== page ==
The London-based Business & Human Rights Resource Centre (BHRRC) has published a report that highlights ‘deplorable’ living and working conditions experienced by migrant workers while in Qatar.
The BHRRC has interviewed 78 workers, including 20 employed by official Qatar 2022 FIFA World Cup contractors and 17 who worked at World Cup stadia and other official FIFA venues during the tournament, which yielded a US$7.5bn (£6bn) profit for FIFA.
According to the workers’ testimony, exploitative recruitment practices were rife: 93% said they paid illegal or extortionate amounts to obtain work and two-thirds were indebted to banks, family and friends to cover the cost.
Migrant workers were also forced to endure appalling working conditions. Fifty-eight of the 78 interviewed reported wage theft, 36 of the 69 who worked overtime were not paid for it, 45 found themselves on different contracts than originally promised and 27 were paid lower wages than had been agreed.
Despite key labour law reforms in Qatar ahead of the World Cup, including the abolition of the exploitative Kafala system, implementation has been inconsistent and promised improvements for migrant workers have remained minimal, said BHRRC.
The workers which BHRRC interviewed said they were not able to change jobs freely and many reported they could not raise grievances for fear of reprisals from their employers. Nearly half (43%) of those who did raise grievances experienced retaliation, which included terminations, detentions and deportations. Only 11 workers were aware of FIFA’s Human Rights Grievance Mechanism, and none reported knowing anyone who had used it.
BHRRC says the testimony published in its report shows that companies systematically failed to engage directly with workers to understand and mitigate the risks they were facing.
Larger companies, including multinational brands and even those partially or wholly government-owned, failed to conduct rigorous checks to stamp out labour rights abuse from their supply chains, with less than 20% of workers interviewed asked about working conditions during such assessments
Isobel Archer, senior researcher for labour & migrant worker rights at BHRRC, said: “FIFA claimed the Qatar World Cup 2022 would drive improvements for migrant workers’ rights in the country – but workers have detailed their daily experiences in Doha during the tournament and they are deeply concerning. While FIFA earned a record-breaking US$7.5bn from the World Cup, many migrant workers who toiled to make the tournament a success were unable to earn enough money to even pay off the debts they incurred to get their jobs.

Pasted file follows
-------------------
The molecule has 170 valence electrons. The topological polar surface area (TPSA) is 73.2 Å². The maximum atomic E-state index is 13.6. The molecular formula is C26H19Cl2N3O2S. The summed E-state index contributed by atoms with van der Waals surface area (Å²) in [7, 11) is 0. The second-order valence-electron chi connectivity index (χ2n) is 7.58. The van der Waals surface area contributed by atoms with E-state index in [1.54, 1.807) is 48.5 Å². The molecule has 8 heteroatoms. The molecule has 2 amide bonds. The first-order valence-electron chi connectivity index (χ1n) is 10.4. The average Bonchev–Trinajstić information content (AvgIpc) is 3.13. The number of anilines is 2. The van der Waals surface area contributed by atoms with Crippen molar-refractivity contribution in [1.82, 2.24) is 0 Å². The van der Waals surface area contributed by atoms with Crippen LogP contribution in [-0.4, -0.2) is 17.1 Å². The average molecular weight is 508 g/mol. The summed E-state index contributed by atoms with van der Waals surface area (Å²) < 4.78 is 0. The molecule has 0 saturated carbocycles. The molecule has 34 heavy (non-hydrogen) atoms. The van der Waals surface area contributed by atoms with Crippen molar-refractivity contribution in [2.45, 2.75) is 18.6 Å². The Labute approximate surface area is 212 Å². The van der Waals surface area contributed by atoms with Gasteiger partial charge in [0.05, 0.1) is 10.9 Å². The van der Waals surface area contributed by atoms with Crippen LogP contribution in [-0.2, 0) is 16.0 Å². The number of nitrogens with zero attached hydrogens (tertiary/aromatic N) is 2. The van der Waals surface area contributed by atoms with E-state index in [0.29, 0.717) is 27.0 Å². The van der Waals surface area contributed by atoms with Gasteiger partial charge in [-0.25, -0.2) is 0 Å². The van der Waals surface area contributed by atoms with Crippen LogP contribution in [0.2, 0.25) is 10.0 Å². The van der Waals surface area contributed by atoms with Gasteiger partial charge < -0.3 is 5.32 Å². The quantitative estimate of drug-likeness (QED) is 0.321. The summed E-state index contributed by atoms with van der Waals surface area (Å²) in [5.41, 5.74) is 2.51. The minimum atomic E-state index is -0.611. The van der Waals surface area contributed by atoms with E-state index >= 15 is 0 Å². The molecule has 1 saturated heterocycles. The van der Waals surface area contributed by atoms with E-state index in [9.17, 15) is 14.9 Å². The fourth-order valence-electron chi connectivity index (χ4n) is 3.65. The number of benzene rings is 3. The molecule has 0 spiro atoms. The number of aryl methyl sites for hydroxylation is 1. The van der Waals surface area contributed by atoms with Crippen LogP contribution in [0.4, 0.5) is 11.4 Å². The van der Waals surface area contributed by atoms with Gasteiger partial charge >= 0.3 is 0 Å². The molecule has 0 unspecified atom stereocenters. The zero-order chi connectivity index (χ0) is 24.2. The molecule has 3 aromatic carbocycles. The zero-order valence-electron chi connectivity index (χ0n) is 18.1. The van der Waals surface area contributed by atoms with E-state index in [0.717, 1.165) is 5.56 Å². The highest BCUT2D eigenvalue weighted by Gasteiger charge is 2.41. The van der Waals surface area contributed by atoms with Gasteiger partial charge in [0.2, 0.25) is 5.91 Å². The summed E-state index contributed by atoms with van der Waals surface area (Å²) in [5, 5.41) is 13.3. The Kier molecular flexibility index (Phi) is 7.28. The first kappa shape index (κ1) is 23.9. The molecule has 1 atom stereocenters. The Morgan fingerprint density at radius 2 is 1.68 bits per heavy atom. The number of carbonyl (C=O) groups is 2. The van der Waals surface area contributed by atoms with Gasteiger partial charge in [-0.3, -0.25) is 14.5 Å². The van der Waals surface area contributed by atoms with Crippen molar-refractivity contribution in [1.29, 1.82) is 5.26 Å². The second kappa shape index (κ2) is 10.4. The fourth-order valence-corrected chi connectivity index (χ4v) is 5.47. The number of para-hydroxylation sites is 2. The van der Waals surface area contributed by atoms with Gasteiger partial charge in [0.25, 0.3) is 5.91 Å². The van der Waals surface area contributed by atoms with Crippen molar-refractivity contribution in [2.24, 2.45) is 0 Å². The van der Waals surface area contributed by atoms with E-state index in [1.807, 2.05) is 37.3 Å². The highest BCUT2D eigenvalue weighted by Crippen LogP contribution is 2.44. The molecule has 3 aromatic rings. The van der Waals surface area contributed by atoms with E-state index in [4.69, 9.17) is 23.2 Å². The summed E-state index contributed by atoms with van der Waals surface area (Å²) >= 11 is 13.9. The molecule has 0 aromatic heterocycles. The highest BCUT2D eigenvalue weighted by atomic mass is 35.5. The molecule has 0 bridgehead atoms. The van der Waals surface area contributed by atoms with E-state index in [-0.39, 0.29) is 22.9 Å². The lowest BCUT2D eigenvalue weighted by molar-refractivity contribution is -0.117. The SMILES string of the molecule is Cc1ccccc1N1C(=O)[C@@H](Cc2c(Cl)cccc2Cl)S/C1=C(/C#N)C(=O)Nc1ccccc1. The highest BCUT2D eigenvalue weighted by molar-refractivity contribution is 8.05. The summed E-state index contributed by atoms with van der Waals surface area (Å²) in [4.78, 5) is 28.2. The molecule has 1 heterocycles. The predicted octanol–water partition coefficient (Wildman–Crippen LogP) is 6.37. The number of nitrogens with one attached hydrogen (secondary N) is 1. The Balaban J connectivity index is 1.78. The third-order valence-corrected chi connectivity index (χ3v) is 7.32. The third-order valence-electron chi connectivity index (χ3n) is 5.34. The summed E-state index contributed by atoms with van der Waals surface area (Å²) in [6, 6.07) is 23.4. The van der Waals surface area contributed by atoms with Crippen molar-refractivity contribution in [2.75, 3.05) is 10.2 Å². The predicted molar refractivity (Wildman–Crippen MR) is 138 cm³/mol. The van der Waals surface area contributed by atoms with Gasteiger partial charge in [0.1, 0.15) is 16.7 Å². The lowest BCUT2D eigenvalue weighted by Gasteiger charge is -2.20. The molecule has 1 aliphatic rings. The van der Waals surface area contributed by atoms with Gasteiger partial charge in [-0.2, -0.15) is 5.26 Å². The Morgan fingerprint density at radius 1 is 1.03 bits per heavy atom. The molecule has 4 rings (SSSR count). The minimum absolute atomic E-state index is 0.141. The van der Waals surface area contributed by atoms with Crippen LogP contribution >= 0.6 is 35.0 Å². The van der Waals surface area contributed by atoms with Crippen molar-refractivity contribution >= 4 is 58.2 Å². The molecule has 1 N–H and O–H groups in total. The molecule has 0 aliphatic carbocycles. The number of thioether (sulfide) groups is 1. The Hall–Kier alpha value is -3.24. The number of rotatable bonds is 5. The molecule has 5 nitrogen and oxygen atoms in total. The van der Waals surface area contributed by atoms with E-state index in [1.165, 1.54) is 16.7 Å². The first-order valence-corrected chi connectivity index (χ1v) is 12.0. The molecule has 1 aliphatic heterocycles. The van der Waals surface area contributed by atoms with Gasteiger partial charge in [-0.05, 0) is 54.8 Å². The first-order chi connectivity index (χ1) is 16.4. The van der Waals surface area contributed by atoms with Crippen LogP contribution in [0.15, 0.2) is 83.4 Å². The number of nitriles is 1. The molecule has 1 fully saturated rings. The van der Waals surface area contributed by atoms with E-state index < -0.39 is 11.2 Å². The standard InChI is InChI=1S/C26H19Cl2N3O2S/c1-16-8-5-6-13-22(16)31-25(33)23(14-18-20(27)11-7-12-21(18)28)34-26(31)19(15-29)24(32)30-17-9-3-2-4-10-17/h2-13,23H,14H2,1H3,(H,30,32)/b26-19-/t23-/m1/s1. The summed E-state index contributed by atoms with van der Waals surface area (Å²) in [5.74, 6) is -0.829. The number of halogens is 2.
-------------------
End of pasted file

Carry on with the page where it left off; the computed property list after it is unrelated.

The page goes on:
“There can be no excuse for the companies which profited from migrant labour exploitation not to learn from what happened in Qatar. Despite promised reforms, companies – multinational and local alike – continue to fail the migrant workforce they depend on. They must implement meaningful, worker-centric due diligence to find out how employees in their workplaces and supply chains are being treated.
“At the very least, as they look to the next men’s World Cup in 2026, FIFA, football associations, multinationals and local contractors must right the wrongs of 2022 and commit to funding remedy for abuse that took place on their watch and during their tournament.”
Last year, Amnesty International said that FIFA should set aside at least US$440m for a compensation fund for migrant workers who have suffered human rights abuses in Qatar during preparations for the World Cup.
In a response to the BHRRC report, FIFA issued a statement saying that it had “taken note of the information collected by the BHRRC and its partners on human and labor rights in the context of the FIFA World Cup Qatar 2022.
“In line with FIFA’s human rights policy and article 3 of the FIFA statutes, FIFA is firmly committed to uphold and promote internationally recognised human and labour rights standards for all workers involved in the FIFA World Cup 2022.”